(2019) Made from the classic old bush vines of the Roussillon, this is 50% Grenache, 20% Syrah, 15% Carignan and 15% Mourvèdre, with around one third of the blend aged in barrel for six months. With a hefty 15% alcohol declared, there is a touch of Porty quality on the nose, all black cherry, plum and a touch of violet, a smidgeon of chocolate and some Sandalwood spice and tobacco filling in. In the mouth it is a big wine with a little bit of alcohol heat on the back palate, but there's no denying the appeal of the copious black fruit, fudge-like smooth tannins and peppy cherry acidity to balance as the spice fills in the finish once more. A chunk of steak with this is the way to go.
(2018) Substantially more Carignan in this 2010 (71%), again from 65-year-old vines, along with 25% Syrah and 4% Grenache Noir. Yields of 13 hl/la and 71% of the blend spending 20 months in 500-litre barrels, old and new. It's a full percentage point lower in alcohol, and pours a medium plum colour, woth a broad, light rim. Fine graphite and dried blood character to red fruits on the nose, becoming very nicely sweet-fruited on the palate, ripe summer berries and a firm tannic underpinning. There's a dry, liquoricy touch of extract, but then freshness too with elegant acidity. Long and enjoyable now, but I probably would not cellar too much longer. Tanners has the wine as an 'oddment' at time of writing but there are other by the case stockists.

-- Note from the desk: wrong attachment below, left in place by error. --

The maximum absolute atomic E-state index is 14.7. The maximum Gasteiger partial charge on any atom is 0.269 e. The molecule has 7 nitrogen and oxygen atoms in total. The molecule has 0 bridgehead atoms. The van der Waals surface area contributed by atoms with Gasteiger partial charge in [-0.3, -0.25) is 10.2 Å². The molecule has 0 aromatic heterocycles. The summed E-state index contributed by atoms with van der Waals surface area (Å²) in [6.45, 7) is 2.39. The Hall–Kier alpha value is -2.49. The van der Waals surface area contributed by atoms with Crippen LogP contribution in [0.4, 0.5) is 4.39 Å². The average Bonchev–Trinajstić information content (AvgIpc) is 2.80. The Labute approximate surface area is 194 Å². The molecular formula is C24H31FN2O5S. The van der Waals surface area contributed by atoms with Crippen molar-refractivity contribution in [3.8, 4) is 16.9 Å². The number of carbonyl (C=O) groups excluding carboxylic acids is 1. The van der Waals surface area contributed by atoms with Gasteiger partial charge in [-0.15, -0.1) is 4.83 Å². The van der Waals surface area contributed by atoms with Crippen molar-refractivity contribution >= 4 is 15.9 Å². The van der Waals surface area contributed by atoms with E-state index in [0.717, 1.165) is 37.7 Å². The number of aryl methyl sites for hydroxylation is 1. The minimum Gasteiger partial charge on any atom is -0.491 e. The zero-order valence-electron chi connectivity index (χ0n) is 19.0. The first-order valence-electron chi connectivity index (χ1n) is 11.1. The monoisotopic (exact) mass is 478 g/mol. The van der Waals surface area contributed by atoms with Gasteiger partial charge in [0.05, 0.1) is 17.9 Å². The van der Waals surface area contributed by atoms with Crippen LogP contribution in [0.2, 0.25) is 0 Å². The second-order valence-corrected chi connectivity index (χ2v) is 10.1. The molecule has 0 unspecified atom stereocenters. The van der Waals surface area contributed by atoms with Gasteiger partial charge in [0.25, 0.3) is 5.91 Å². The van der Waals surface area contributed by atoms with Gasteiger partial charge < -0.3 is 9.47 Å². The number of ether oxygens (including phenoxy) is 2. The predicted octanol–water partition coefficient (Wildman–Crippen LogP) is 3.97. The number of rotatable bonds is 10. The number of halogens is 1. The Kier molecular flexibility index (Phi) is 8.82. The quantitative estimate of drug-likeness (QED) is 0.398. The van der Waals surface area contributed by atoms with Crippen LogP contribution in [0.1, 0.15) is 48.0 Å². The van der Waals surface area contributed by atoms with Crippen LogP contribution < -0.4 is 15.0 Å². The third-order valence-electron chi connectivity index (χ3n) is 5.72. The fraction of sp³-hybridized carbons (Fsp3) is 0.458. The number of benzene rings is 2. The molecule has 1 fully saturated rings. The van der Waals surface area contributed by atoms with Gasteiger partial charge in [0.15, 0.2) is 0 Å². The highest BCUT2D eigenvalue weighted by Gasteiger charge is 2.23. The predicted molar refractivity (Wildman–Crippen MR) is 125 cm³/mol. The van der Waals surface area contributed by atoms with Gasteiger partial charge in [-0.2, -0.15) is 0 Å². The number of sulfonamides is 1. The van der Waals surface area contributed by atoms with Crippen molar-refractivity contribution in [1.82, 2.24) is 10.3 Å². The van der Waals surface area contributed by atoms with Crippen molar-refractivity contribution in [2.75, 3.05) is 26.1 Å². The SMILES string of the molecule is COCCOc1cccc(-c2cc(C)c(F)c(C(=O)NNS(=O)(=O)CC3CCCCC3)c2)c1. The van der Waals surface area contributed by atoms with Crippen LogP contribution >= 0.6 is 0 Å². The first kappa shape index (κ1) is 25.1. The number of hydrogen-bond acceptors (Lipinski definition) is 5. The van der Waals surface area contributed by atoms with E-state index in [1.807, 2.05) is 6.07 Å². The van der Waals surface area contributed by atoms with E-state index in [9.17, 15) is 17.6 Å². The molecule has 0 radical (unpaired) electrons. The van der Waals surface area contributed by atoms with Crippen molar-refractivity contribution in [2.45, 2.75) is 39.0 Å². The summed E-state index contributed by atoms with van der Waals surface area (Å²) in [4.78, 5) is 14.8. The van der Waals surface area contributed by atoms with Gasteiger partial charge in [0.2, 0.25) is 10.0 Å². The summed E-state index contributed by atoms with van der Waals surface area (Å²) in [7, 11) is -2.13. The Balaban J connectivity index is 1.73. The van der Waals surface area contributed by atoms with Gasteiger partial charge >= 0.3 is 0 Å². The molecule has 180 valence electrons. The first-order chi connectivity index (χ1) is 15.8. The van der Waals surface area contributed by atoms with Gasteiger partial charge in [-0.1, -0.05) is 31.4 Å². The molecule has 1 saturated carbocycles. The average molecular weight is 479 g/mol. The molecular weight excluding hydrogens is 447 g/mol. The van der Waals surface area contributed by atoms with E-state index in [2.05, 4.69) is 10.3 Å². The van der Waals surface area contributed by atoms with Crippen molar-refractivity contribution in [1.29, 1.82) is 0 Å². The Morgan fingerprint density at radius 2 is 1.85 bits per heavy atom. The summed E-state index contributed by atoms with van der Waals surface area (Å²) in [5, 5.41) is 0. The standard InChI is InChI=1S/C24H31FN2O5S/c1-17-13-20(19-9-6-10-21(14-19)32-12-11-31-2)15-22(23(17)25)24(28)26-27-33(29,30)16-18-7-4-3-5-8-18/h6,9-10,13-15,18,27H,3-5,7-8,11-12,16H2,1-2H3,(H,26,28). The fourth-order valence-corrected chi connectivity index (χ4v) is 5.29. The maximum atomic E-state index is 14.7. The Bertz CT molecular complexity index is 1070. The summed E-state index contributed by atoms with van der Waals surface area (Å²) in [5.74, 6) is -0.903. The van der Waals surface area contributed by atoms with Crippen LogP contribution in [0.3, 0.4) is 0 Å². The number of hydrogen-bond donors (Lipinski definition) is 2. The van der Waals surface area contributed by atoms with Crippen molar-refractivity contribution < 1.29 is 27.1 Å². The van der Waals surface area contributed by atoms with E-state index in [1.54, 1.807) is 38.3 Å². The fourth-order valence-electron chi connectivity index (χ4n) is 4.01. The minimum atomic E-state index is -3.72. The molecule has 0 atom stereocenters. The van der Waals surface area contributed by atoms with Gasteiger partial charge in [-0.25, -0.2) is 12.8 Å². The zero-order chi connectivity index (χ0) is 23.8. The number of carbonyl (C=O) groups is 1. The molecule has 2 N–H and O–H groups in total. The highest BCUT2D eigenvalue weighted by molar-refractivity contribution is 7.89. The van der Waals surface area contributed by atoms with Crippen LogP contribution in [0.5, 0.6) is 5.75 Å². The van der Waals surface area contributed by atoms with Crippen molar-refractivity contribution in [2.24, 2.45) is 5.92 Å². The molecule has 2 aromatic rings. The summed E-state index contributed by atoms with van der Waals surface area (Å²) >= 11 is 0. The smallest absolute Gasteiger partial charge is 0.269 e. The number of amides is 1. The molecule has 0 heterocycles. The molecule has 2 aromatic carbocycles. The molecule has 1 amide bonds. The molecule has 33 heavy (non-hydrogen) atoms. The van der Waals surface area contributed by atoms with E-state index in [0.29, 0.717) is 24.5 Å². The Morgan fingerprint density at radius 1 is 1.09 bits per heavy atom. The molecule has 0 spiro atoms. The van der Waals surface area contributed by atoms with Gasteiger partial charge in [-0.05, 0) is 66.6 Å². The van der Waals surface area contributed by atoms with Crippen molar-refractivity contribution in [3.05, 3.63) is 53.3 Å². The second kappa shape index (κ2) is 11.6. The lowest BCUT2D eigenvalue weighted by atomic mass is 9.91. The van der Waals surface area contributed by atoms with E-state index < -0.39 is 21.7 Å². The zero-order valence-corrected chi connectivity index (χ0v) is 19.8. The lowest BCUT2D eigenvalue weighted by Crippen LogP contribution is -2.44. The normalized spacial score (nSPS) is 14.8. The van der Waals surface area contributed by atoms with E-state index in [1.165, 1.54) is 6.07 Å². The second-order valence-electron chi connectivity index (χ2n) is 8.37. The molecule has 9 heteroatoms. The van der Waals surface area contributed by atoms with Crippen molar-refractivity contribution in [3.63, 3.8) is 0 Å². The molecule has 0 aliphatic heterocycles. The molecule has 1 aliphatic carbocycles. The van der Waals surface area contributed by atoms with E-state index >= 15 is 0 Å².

(2017) A blend composed mostly of Grenache and Syrah, this bottle was pretty closed and a touch reduced when first opened, but after a couple of hours in a decanter it transformed rather wonderfully into a rich, ripe but serious wine of the south, meaty and lightly herbal edges to dark, plum and ripe black berry fruit. The palate is medium- to full-bodied, with spices and a grip of tannin, but the fruit is dark and juicy, and it is the savoury fruit that drives to the finish. Stockists given for current vintages.